And she did everything asked of her in the jungle except, I think, one longish hike that she wasn't strong enough to make. If you saw her out there you would never have believed she was supposed to die months earlier. And when we got out of the jungle, Lady had indeed collected and prepared some medicines specific to Yelena's needs.
    And she had such a good time that she returned for the next Jungle Intensive some months later. Again, she was great and I was so proud of her.
    A couple of months later she visited my home--along with several other people who'd been on recent trips with me--for a long weekend of good food, good company and good medicine.
    Months, perhaps a year, passed, and we stayed in touch now and then, me just checking in and making sure she was making and drinking her Una de Gato and the medicines Lady gave her. She was.
    In December, however, she called to let me know she was dying. She was scared. She was having trouble going up and down the steps of the sailboat that Daniel had bought her and on which they traveled and lived for several years. She asked if she could come to my house for a little while just to be  in a different space and around my family--and particularly Madeleina--whom she'd grown immensely fond of. I was busy at the time but told her she was more than welcome to come after I got home from Peru in late February.
    And she did. But the woman who walked through the door at 3 AM (Chepa and her boyfriend Troy did the honors of the airport run) was not the woman I'd previously seen. She was very thin, very weak and having difficulty walking.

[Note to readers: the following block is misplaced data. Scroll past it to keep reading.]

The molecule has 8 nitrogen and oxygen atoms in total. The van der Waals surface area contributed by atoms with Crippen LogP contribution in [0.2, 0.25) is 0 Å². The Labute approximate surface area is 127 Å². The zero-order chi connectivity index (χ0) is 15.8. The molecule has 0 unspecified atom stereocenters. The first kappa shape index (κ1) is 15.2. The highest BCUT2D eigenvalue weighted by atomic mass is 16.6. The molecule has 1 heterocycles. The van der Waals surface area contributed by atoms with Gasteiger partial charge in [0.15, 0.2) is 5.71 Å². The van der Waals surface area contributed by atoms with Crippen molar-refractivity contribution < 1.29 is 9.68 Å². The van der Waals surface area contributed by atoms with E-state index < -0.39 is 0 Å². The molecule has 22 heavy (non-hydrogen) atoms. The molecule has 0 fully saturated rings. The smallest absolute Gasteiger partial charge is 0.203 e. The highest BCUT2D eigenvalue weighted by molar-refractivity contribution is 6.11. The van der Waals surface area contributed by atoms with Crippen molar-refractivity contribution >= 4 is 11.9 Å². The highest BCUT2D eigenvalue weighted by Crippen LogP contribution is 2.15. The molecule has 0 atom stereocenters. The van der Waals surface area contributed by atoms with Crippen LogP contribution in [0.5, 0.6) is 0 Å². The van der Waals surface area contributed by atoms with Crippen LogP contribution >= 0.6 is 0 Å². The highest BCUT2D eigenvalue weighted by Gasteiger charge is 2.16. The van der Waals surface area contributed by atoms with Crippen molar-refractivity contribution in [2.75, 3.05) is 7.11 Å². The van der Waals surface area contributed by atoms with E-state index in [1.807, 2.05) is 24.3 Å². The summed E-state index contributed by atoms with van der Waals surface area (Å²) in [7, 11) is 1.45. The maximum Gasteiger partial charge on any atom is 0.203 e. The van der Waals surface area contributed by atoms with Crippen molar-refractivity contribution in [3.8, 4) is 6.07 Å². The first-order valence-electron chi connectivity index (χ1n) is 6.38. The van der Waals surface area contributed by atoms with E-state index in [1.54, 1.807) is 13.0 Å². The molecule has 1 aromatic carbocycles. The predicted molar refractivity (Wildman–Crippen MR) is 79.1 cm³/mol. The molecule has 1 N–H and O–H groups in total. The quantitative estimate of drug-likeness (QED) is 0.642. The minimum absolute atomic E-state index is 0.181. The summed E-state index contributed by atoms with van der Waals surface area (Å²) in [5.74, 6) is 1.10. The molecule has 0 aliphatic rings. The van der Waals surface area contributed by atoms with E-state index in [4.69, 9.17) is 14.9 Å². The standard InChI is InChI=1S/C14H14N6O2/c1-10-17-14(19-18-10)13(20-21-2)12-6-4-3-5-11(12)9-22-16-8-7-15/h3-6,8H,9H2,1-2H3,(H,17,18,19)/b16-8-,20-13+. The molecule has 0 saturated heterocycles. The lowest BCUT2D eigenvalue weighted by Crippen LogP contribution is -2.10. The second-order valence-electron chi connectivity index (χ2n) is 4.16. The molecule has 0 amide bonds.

But she was still lively and still full of "Darling's and you're the bests," and after a few days here she was gaining a little weight and asking me to go get pizza and ice cream and watching movies with Madeleina and I and even helped out in the garden now and then, and would take a chair out sometimes to sit in the sun in the back yard.
    Chepa gave her massages when she hurt--and she hurt a bit for a while as she came in using four to six Oxycodone daily and ran out after about two weeks--cold turkey with advanced cancer is not recommended or easy.
    And then, one night, she fell when she tripped on the mattress that was on the floor of the room she was using. And that was the beginning of a downward spiral. In the morning as she was explaining how she'd fallen, she and I both noticed that her stomach seemed to be noticeably swollen. I wanted to take her to a doctor but ran into red tape: As she had Medicaid in Florida, she couldn't be seen in Texas. I told doctors that we'd pay cash and they told us no, it was illegal to take cash for a visit from someone who had Medicaid, even if that was in a different state.
    It was an impossible bureaucratic hurtle, with the only solution being an emergency room, which she absolutely refused.